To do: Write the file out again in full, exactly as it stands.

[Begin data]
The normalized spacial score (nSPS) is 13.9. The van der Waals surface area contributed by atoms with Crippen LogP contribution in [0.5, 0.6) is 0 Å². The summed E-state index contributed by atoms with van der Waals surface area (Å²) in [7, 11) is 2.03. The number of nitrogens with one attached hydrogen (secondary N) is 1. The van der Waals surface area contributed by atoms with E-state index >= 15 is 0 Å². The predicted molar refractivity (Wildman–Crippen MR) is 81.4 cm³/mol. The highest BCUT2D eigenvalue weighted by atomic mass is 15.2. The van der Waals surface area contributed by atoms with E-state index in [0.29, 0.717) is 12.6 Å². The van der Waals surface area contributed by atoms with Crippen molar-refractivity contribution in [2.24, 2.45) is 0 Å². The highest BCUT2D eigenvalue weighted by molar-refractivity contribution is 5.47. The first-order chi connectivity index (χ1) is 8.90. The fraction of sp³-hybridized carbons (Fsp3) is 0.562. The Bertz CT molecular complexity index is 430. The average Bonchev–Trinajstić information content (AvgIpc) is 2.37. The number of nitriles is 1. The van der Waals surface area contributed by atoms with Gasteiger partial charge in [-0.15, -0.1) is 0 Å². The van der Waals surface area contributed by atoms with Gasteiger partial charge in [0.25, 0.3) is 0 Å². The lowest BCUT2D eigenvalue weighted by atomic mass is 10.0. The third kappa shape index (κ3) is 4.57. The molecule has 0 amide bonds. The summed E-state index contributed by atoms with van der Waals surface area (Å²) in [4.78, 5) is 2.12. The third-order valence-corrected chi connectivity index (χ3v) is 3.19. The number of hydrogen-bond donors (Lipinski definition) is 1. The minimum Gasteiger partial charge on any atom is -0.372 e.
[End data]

The normalized spacial score (nSPS) is 13.9. The van der Waals surface area contributed by atoms with Crippen LogP contribution in [0.5, 0.6) is 0 Å². The summed E-state index contributed by atoms with van der Waals surface area (Å²) in [7, 11) is 2.03. The number of nitrogens with one attached hydrogen (secondary N) is 1. The van der Waals surface area contributed by atoms with E-state index >= 15 is 0 Å². The predicted molar refractivity (Wildman–Crippen MR) is 81.4 cm³/mol. The highest BCUT2D eigenvalue weighted by atomic mass is 15.2. The van der Waals surface area contributed by atoms with E-state index in [0.29, 0.717) is 12.6 Å². The van der Waals surface area contributed by atoms with Crippen molar-refractivity contribution in [2.24, 2.45) is 0 Å². The highest BCUT2D eigenvalue weighted by molar-refractivity contribution is 5.47. The first-order chi connectivity index (χ1) is 8.90. The fraction of sp³-hybridized carbons (Fsp3) is 0.562. The Bertz CT molecular complexity index is 430. The average Bonchev–Trinajstić information content (AvgIpc) is 2.37. The number of nitriles is 1. The van der Waals surface area contributed by atoms with Gasteiger partial charge in [-0.15, -0.1) is 0 Å². The van der Waals surface area contributed by atoms with Gasteiger partial charge in [0.25, 0.3) is 0 Å². The lowest BCUT2D eigenvalue weighted by atomic mass is 10.0. The third kappa shape index (κ3) is 4.57. The molecule has 0 amide bonds. The summed E-state index contributed by atoms with van der Waals surface area (Å²) in [4.78, 5) is 2.12. The third-order valence-corrected chi connectivity index (χ3v) is 3.19. The number of hydrogen-bond donors (Lipinski definition) is 1. The minimum Gasteiger partial charge on any atom is -0.372 e.